With the Trump administration planning to slash the National Park Service's budget, a new proposal could see entrance fees for 17 of the most-visited national parks in the country more than double during peak months. In an effort to boost revenue to pay "for improvements to the aging infrastructure of national parks," the Department of Interior has proposed increasing entrance fees from $25 to $30 for a private non-commercial vehicle to $70 during the busiest five-month period at parks including Yellowstone, Yosemite, Grand Canyon, Joshua Tree, Glacier, Denali, and Mount Rainier, reports KTLA. Pedestrians would be charged $30, up from $10 to $15, increasing revenue by an estimated $70 million per year, according to a release.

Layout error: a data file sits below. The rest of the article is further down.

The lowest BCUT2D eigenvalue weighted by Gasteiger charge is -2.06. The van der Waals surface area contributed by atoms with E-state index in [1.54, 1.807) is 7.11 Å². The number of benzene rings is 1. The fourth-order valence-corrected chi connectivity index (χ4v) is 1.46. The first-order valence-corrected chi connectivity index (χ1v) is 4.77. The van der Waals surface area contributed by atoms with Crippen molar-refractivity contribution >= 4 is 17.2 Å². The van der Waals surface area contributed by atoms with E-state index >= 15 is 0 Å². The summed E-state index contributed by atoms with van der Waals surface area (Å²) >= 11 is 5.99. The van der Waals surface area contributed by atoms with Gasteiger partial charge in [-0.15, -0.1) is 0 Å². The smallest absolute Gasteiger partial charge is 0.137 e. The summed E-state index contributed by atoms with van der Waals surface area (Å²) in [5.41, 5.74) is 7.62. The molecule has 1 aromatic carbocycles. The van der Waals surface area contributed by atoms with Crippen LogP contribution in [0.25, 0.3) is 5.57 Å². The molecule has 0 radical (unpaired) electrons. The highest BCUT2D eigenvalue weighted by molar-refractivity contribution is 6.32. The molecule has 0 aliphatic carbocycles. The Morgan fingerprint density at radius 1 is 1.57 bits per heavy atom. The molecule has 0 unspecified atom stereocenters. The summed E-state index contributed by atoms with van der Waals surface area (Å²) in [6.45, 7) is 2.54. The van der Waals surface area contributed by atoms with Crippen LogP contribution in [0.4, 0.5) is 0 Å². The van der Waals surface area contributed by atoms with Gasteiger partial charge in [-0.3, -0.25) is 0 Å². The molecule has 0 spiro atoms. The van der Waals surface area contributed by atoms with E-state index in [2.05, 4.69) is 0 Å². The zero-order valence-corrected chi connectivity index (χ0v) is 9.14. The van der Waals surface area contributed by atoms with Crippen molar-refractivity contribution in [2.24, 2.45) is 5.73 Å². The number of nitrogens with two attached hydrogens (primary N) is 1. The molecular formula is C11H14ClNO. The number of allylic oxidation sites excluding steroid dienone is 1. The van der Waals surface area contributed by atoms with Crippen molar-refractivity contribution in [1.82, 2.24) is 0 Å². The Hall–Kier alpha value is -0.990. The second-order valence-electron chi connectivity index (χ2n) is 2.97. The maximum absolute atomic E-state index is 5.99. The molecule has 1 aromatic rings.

Under the proposal, which would be instituted beginning in 2018, an annual park pass would cost $75, while a pass permitting entry to all US national parks would remain at its current $80 fee. The park service is accepting public comments on the proposal until Nov. 23 but has already come under fire. Noting the Trump administration "just proposed a major cut to the National Park Service budget," the president of the National Parks Conservation Association says administration officials must "work with Congress to address the maintenance backlog." The costs of repairs to a park "cannot and should not be largely shouldered by its visitors," she adds in a statement, per CNN, expressing concern that the change would make parks "unaffordable." (Read more National Park Service stories.)